Articles on the Kosovo Conflict
Serbs force Albanian refugees back to a shattered land
By Anthony Loyd in Istinic, Kosovo
The Times of London
September 14, 1998
MORE than 50,000 ethnic Albanians abandoned their homes in Kosovo last week after a huge Serb offensive laid waste a swath of territory in the west of the province.
This latest internal exodus brings the number of those displaced to more than 400,000, nearly a quarter of Kosovo's population. Montenegro closed its borders to Kosovo on Saturday and yesterday deported about 3,000 refugees.
In June Mercy Corps International, an independent American-based aid organisation working in Kosovo, listed 149,617 people as displaced. Three months after the US and its allies threatened President Milosevic of Yugoslavia with NATO airstrikes, this number has rocketed to 411,769, while the potential of foreign intervention has all but faded.
In the war's blackest week to date, Serb armoured columns rampaged through a triangle of rural land between the towns of Pec, Dakovica and Klina destroying village after village.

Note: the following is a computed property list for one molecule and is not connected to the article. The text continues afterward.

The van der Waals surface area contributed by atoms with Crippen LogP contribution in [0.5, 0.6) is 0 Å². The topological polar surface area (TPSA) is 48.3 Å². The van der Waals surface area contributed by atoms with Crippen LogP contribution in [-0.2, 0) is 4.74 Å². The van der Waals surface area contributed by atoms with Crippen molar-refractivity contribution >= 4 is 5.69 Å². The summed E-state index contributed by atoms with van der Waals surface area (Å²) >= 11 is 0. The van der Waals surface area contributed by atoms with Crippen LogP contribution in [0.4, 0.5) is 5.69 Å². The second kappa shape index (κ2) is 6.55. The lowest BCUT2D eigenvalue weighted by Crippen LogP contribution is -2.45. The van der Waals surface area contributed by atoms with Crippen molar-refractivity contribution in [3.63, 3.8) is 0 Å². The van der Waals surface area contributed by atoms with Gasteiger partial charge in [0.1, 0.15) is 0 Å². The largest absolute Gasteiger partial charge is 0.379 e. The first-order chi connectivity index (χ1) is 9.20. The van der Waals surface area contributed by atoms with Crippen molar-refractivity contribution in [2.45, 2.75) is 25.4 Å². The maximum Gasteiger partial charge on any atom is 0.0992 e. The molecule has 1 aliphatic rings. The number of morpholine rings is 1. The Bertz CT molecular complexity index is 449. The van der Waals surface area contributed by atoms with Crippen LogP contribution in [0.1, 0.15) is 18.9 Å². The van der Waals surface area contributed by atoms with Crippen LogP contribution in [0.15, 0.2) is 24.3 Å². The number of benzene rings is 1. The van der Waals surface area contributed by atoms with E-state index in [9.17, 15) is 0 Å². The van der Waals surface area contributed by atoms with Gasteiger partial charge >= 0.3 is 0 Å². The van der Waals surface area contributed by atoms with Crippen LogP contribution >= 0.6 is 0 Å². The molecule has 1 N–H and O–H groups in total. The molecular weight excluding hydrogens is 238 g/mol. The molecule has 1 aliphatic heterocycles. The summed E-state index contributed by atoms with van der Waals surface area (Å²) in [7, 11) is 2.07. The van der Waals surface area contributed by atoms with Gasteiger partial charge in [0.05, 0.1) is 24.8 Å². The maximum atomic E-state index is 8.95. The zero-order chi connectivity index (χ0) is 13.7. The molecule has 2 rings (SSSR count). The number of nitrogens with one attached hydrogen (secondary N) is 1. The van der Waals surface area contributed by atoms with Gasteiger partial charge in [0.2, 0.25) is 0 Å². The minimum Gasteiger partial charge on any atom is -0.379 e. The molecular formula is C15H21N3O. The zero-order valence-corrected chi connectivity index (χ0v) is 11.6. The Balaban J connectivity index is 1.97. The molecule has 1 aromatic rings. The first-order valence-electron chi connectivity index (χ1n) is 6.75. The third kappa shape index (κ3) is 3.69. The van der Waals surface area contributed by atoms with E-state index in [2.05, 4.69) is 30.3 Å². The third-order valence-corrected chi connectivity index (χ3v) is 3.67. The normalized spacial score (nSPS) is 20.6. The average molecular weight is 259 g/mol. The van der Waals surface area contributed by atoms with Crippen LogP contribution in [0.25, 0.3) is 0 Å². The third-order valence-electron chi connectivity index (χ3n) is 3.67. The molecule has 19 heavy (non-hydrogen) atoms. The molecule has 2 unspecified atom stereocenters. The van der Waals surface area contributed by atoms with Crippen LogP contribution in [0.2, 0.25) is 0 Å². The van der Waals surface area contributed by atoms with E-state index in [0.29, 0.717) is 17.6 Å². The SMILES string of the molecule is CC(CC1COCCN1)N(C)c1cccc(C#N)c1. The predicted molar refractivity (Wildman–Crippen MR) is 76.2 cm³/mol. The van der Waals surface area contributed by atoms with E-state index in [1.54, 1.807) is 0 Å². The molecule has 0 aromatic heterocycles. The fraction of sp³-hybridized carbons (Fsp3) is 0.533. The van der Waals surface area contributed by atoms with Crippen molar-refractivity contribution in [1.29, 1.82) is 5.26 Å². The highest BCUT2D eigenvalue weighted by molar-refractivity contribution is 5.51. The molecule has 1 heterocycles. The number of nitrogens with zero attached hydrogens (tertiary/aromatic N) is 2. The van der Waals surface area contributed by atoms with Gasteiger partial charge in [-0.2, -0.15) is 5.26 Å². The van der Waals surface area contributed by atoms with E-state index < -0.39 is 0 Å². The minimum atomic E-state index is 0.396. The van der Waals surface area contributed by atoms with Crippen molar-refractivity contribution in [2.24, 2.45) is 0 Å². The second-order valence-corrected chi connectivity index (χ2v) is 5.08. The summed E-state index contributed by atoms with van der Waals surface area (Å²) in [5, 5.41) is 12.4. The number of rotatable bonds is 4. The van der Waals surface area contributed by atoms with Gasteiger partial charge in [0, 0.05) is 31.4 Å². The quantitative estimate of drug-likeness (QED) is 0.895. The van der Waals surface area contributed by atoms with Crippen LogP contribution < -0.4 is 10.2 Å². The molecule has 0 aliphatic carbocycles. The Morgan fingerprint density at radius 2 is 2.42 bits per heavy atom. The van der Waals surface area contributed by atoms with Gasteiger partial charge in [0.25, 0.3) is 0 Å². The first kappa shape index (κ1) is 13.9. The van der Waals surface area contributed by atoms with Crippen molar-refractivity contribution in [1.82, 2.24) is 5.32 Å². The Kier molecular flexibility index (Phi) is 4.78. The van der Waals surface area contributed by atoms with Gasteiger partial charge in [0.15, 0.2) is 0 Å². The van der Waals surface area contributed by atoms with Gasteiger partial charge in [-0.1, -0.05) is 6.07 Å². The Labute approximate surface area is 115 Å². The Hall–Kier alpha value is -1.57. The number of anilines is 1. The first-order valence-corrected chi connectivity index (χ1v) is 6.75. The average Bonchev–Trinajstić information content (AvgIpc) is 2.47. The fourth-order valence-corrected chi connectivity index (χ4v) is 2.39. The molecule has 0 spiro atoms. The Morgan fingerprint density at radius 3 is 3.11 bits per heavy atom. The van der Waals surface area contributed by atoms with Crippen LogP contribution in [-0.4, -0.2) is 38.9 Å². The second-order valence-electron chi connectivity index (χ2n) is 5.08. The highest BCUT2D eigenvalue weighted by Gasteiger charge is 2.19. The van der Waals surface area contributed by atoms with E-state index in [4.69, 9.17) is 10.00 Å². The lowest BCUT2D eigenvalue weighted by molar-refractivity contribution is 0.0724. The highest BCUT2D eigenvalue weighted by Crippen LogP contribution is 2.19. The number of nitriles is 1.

Though there was little fighting, the zone nevertheless presented a glimpse of the apocalypse. Dense smoke poured into the sky, minarets emerging like rare blooms. Columns of tanks, armoured personnel carriers and vehicle-mounted anti-aircraft guns swept out of the shattered ruins eastwards.
Behind them, scarcely a single Albanian remained. Dead dogs and livestock littered the fields; smashed cars and tractors lay overturned on the verges of empty roads; bandana-clad police looted and burnt whatever the shelling and shooting had left behind.
Kosovo Liberation Army resistance was isolated and ineffective, most of the separatist rebels preferring to abandon their weapons and run.
Early in the week, the Serbs had found their justification for this punitive excess just outside the village of Glodane. Here, in a muddy waste, lay the bodies of at least five murdered Serb civilians. By Sunday, the Serbs had found 19 more.
The people responsible for this crime may or may not have been among the terrified refugees who crowded into Istinic, just beyond Decane. Some 50,000 people from more than 40 villages - sick, hungry and many wounded - had by last Thursday clustered in and around the village.
On Saturday the authorities decided to disperse the refugees back into the zone of destruction from which they had escaped. Armoured personnel carriers corralled the jumble of tractors and carts loaded with refugees while police with sticks gave added encouragment to anyone who missed the message from the bullhorns.
By nightfall, Istinic was empty.